Saving America's Diet, One Kid at a Time
In our chattering world it’s easy to forget the difference between watching and doing. We drink each other’s social-media bathwater, "Like" mashup videos, and tweet our caffeinated cleverness. But last night I had the privilege of meeting some people who are actually doing something: the first group of “service members” who signed up for a year of fieldwork with (which is 58wang’s charity partner). FoodCorps is founded on the model, embedding young people, many with food or nutrition expertise, in US school districts to help plant gardens, teach about food and its connection to health, and work with cafeterias and school boards to improve the quality of what kids are eating. Last night’s event in Washington, DC, was the first time the whole group of nearly 50 had come together, and it would be hard to exaggerate how excited and inspiring these folks are. They're working on Indian reservations in Arizona (where poverty and obesity levels are an appalling national shame, and fresh produce is an hour’s drive away); baking bread in New Mexico (to raise money to buy produce for kids’ smoothies); using food-choice decisions to teach critical thinking in Iowa; and planting gardens in Michigan, Mississippi, North Carolina and Arkansas.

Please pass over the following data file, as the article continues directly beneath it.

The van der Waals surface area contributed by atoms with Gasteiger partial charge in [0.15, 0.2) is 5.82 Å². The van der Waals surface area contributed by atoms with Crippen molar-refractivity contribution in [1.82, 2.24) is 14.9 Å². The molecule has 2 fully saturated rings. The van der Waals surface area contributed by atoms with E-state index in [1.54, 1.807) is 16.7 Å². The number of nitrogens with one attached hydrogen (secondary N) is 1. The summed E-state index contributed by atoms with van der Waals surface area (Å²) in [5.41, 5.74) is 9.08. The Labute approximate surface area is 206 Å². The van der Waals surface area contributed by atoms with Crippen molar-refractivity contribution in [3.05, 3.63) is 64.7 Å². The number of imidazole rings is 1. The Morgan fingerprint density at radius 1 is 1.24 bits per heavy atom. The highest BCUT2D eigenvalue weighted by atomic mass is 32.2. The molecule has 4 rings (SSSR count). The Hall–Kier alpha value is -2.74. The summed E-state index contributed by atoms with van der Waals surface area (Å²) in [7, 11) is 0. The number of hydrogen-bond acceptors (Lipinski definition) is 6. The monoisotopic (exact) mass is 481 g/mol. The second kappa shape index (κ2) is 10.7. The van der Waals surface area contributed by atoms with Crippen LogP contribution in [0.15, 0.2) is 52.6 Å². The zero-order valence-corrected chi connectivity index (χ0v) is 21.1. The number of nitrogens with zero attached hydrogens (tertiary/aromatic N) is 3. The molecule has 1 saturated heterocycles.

Going in, I suppose I was a bit of skeptical: What can a handful of young food idealists do for the national good at the local level? Coming out, I realized that, aside from their power to change the lives of children they meet—any kid would be lucky to spend time with these young men and women—there are bigger fish being fried: These are people who are keeping the idea of doing alive, by example and for the sheer joy of it.
If this sounds hopeful, and it is, donate some money to this . I assure you, it will do some good, nourish some lives.
Photo courtesy: Whitney Kidder
In the photo: Left to right: Laura Budde, assistant White House chef Sam Kass, Josh Kanter, Rachel Spencer, Stephanie Lip, Maricio Rosas-Alvarez.